July 15, 2008

Tanking: Protection Paladins

Protection [Prot] Paladins tank through reactive damage.

That's a pretty interesting sentence, so let me explain what it means.

Prot Paladins cause aggro and threat by essentially taking damage. Yes, that's right. By taking damage.

Whilst other tanks have a rage bar that allows them to use abilities that cause monsters to single them out and beat on them, paladins have a mana bar that they use to cause holy damage to gain the attention of monsters and then shield spells that reflect damage when they are hit.

It's pretty fun to tank as a Protection Paladin because you can be surrounded by monsters and know you will kill them not because of anything you are doing but because you know that every time they hit you they will be damaged. Ergo, all you have to do is keep yourself healed and keep those shield spells up and the monsters will both be captivated by your damaging them AND by the threat of the damage that is being caused by them hitting you.

The problem comes when you are playing with a group of people that have no idea how a Protection Paladin functions (and let me tell you - this accounts for 4 in 5 WoW players).

I was doing a dungeon a few days ago with B-I-L who is geared for heroic instances (they're a
harder level of the same maps) so I knew the chances of my dying was fairly remote. But what irked me was when the DPS (yes them again) attacked straight away, casting spells, firing arrows, using pets - without giving me the chance to gain the acquaintance of the monsters.

Politely warning them that they need to give me a few seconds extra to pick up the slack got me a polite "sure". That particular group worked well, and apart from a few silly deaths, we managed to get through the whole thing fairly quickly.

But, of course, MY understanding of how Prot Paladins operate has only come about because I'm now playing one, which means that essentially until players try playing a tank, they will never learn what a tank is used for, or how to function around one.

July 10, 2008

And Me

I'm seeing this phrase used more and more.

When I was at school, my teachers made a point of highlighting that this was lazy English, and that the correct phrase was "and I", but it all really depends on the context of the sentence.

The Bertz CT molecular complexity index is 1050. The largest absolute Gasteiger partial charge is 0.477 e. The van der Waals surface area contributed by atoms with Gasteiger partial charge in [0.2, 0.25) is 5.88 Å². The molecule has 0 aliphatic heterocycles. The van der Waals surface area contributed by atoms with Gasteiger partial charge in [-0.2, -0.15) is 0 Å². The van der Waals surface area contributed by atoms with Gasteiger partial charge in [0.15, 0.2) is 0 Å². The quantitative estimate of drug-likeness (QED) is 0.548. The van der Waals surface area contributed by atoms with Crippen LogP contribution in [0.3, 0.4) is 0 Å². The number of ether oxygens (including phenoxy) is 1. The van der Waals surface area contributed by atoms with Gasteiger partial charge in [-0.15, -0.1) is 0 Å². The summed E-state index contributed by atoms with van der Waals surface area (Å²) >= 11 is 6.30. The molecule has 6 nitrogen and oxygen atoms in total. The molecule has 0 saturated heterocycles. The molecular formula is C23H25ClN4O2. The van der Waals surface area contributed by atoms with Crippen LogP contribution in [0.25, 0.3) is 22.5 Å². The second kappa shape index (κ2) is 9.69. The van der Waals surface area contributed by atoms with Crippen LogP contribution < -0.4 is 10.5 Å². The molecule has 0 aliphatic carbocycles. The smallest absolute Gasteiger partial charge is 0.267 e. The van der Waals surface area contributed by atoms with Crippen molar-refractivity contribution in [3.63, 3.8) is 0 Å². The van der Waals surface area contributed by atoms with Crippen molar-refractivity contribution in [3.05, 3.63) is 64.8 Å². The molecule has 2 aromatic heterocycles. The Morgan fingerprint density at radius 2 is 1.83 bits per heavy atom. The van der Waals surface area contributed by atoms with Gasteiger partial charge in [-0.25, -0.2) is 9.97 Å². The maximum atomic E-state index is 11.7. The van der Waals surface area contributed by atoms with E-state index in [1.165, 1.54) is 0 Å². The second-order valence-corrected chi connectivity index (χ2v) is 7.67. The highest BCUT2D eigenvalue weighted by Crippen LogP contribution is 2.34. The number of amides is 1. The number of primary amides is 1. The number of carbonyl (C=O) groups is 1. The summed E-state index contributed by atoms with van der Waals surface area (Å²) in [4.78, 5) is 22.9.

For example:

"My friend and I went to a party last night" is correct.
"My friend and me went to a party last night" is wrong.

On the other hand:

"John invited my wife and me to the party" is correct.
"John invited my wife and I to the party" is wrong.

The basic rule that applies to this form of grammatical correctness is this:

I am the subject of the sentence, but the object of the sentence is me.

July 02, 2008

Tanking: A Basic Explanation

There are generally 3 main archetypes of characters in World of Warcraft; the Tank, the Healer and the DPSer.

Tanks are invariably heavily armoured, high health characters with the ability to dodge, block or resilient in some form or another to incoming melee attacks. This allows them to stand at the front and be a shield for the group whilst everyone else can safely attack. Tanks are normally paired up with a healer so they can last for as long as the healer has mana.

Healers are usually low armoured, low health, high mana characters with the ability to heal others over time or in one-shots. They normally stand at the back and are paired up with a tank.

DPSers are those classes that are rated for their Damage Per Second (hence DPS). Most classes fit into this category in form or another. DPSing is insanely easy. You pick a target, you use an ability and you cause damage.

For most of WoW, there is a very singular course of gameplay. As a player is trying to kill the opponent as fast as possible, there is an onus to cause as much damage as possible so that the monster can be killed before it can do its damage. Unfortunately, this doesn't apply to Instances, Dungeons or Raids, and here's the reason:

Inflicting as much damage in as short a time as possible will cause the monster in the dungeon to come after you. Unless you are over-geared against the monster, you will die.

I cannot stress this highly enough.

DPSers are generally people wearing anything up to Mail armour and usually they've sacrificed the ability to shrug off damage to gain the ability to inflict as much damage as possible. They cannot tank, and if they try to, they will die. Usually, this starts a chain reaction in which everyone tries to speed up damage rather than let the tank take over, and inevitably one by one, they die too.

Equally, but rarely, healers sometimes commit themselves to healing everyone in the team rather than just the main tank. And this also causes the team to die because healing more than one person generally means they're going to attract the attention of the monster. Healing the Tank is both health-efficient and mana-efficient; the Tank can take damage, he can block, dodge, etc.

Other players are not designed to take damage so their health will drop quicker, and that will cost more mana in the long run.

I've said all this because in my runs to dungeons, players invariably try and do as much damage as possible and when the team dies because they've attracted too much attention, the Tank is generally blamed.